My Week: Lunch is somewhere over the headland

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IT'S BAD enough having to go out to work. Who wants to come home and write about it as well? I'm a holidays man, myself.

Saturday An early start for Cornwall. Minehead and Poole are 40 miles apart, but if you take the South-West Peninsula Coastal Path via Land's End, you can increase that to 520 miles. We've already walked the first hundred miles at the Poole end, and now we want to tackle a different stretch. Port Isaac, here we come]

Sunday We start walking in the general direction of Land's End. The view stretches for miles, the sea far below. There is no one else in sight. '. . . this sceptred isle . . . set in the silver sea . . . this England', I muse. Yes, there's many a true word spoken in a load of old rhetoric.

Lunch on Polzeath beach, then we doze for a couple of hours in the sunshine. You have to bow to these adverse weather conditions.

Across the river Camel to Padstow on the ferry. We find the last bus back is at twenty past six, except it only goes half-way. We catch it, then have to take a taxi the rest of the way.

Monday Parking the car in Padstow at 10am, we keep going with hardly a break till we hit Newquay at eight in the evening. Nine hours' steady walking takes us 20 miles. It's not quite like popping down to the shops.

You can tell when you're getting close to the various little beaches on the way by the sudden crowds around you. A mile is the limit most people will venture from their cars. It makes us keen walkers feel very superior. Heaven knows, we menopausal chaps have little enough to feel superior about.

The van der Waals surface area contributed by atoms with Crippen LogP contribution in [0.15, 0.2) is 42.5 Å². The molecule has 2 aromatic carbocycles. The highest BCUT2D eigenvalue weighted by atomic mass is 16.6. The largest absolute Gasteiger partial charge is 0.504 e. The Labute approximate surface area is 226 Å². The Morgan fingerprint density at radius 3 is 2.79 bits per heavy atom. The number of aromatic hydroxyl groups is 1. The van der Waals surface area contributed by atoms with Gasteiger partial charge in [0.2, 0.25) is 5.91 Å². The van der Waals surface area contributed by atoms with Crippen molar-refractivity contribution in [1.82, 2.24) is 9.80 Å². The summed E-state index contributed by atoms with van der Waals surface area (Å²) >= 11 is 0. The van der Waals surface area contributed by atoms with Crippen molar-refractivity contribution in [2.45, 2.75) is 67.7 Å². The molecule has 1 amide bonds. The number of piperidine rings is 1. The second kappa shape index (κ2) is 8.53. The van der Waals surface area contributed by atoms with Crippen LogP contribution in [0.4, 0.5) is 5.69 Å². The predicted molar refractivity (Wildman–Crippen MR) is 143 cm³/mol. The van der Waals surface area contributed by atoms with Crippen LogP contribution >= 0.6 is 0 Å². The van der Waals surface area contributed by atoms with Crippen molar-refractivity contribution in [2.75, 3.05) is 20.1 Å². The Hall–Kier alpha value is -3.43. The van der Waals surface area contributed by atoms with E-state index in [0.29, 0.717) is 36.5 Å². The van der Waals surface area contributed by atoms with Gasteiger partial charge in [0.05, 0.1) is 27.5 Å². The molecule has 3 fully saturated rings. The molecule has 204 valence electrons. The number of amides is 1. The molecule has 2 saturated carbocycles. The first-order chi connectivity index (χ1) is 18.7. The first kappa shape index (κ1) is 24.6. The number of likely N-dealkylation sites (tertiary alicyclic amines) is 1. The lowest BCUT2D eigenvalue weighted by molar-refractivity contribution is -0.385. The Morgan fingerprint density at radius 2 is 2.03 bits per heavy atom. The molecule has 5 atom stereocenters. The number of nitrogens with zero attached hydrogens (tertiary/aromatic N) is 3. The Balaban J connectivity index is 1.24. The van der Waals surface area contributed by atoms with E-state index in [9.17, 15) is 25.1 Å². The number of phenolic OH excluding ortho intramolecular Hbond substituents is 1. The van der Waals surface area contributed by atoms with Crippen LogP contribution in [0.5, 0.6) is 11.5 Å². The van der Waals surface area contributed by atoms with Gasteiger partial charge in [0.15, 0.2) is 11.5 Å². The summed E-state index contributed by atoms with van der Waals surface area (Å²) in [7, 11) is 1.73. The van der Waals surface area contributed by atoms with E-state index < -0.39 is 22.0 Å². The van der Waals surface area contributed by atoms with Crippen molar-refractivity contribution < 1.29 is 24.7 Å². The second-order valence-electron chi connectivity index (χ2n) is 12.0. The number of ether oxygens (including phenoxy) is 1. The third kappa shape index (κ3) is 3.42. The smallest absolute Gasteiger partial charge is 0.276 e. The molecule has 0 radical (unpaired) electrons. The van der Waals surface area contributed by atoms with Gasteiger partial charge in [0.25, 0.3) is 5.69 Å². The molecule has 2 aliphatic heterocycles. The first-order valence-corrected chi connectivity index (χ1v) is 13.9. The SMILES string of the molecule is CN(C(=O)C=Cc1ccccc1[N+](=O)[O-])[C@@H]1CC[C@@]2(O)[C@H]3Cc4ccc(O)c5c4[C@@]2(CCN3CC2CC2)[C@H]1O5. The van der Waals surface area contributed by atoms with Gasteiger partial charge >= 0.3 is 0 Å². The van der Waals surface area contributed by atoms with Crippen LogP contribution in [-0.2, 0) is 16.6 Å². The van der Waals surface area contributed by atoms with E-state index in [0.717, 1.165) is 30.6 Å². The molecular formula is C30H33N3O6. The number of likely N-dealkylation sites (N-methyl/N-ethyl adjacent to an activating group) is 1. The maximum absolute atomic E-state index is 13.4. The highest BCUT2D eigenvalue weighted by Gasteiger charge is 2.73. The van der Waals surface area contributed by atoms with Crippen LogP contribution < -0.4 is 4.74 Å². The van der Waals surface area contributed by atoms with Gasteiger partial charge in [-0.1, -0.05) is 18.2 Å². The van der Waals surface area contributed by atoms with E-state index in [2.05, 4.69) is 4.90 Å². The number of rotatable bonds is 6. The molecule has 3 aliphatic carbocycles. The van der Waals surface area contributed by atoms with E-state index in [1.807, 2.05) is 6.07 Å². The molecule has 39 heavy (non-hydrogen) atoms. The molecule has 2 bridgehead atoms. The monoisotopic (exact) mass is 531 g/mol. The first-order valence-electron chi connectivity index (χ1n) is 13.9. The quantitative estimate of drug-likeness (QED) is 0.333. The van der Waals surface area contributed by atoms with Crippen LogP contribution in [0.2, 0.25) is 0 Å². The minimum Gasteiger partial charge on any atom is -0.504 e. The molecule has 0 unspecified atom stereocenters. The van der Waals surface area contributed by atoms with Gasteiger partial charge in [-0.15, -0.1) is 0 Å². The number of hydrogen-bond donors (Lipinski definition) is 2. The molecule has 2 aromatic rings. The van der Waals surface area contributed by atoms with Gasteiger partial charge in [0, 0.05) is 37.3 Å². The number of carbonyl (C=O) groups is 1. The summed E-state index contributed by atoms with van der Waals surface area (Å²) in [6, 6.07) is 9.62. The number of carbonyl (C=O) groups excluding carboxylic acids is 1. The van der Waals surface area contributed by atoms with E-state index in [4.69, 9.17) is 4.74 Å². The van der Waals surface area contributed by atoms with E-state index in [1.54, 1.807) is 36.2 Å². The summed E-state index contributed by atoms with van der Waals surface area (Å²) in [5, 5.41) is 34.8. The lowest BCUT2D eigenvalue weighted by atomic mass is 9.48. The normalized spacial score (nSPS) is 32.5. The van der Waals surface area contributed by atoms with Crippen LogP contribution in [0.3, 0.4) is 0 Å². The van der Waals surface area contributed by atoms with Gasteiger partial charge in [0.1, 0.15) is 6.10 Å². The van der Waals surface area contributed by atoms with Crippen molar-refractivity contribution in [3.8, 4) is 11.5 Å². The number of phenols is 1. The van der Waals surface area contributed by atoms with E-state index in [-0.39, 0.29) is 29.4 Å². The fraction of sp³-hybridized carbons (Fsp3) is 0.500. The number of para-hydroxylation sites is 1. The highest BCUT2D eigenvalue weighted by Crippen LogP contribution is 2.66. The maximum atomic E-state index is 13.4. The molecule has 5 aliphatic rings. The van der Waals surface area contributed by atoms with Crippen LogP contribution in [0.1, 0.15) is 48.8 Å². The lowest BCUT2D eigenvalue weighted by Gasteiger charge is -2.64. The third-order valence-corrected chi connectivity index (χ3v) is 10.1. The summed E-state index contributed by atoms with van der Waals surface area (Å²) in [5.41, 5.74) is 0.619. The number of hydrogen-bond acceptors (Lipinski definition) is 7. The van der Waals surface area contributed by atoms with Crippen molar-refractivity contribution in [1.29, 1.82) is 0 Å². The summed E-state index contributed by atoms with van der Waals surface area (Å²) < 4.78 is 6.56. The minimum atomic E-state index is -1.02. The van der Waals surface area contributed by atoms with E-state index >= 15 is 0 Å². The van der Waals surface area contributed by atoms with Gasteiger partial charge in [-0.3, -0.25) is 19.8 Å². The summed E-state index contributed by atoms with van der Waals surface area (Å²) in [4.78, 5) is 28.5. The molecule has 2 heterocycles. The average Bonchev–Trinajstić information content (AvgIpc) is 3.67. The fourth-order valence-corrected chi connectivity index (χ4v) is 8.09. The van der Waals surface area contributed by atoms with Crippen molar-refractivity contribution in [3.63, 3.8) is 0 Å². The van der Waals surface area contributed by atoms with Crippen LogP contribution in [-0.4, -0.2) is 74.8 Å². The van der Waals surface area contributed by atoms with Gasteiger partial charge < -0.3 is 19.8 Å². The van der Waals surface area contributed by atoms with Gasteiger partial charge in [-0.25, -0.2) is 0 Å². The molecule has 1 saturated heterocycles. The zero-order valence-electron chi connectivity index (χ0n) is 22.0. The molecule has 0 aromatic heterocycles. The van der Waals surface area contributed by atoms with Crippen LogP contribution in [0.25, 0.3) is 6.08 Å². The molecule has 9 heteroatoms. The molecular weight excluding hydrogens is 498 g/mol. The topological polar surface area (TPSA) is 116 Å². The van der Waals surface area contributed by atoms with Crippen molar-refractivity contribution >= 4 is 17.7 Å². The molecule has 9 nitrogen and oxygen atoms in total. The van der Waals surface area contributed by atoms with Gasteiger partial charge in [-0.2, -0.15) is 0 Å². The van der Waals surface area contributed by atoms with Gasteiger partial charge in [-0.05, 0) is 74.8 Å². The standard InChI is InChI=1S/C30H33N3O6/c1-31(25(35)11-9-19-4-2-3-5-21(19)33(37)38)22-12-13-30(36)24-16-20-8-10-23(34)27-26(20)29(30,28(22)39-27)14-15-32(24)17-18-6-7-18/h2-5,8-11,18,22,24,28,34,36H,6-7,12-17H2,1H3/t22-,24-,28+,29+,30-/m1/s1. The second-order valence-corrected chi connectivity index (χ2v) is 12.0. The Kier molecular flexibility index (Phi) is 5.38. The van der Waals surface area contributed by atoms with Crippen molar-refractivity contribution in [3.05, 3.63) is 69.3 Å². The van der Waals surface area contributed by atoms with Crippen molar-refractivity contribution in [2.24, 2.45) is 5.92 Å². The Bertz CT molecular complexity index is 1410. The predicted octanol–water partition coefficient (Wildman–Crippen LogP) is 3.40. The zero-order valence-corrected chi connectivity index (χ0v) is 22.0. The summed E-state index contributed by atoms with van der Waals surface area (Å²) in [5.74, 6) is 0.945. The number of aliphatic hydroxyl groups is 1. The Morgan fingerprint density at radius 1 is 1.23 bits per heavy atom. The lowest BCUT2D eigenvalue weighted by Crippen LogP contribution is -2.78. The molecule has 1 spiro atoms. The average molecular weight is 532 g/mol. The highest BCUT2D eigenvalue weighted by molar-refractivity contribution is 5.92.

A really cheap taxi firm takes us back to Padstow. We confidently ignore the absence of seatbelts in the back and the strong smell of petrol.

Tuesday A rest day, and we're on the beach along the side of the beautiful Camel estuary. The people here are beautiful, too. Babies are obviously this year's fashion accessory, worn in a little carrier on the back. Some couples have one each. They must be hiring them from somewhere.

Wednesday Today we walk the other way, aiming for the fishing village of Boscastle. Lunchtime seems to be forever over the next headland, but eventually we descend to the waiting pub at Port William. Our renewed vigour whisks us through Tintagel, where King Arthur, if he'd ever existed, might or might not, it seems, have built his castle.

The final few miles to Boscastle are flat and we're there before the visitor centre closes. The woman at the information desk is a whiz with timetables, but their bus situation is as bad as Padstow's. Still, our taxi driver does appear genuinely impressed with how far we've walked. What a lovely man]

Thursday Something wakes me at six. I lie there puzzled, wondering what it could have been. There it is again - it's last night's crab thermidor. By nine, the tablets and I getting on fine together, so we drive to Boscastle and walk all morning to Crackington Haven. The weather has deteriorated considerably. We call a halt for the day.

Friday Our second rest day. We should make up for yesterday and press on to Bude, but with gale-force winds and driving rain, we reckon the clifftops are not the best place to be. However, by evening it's clear and dry. We sit in the restaurant watching the sun set.

Saturday It rains every inch of the way home. We'll have to come back soon, though: we did less than 50 miles' walking, and at this rate I may not live long enough to finish the other 300.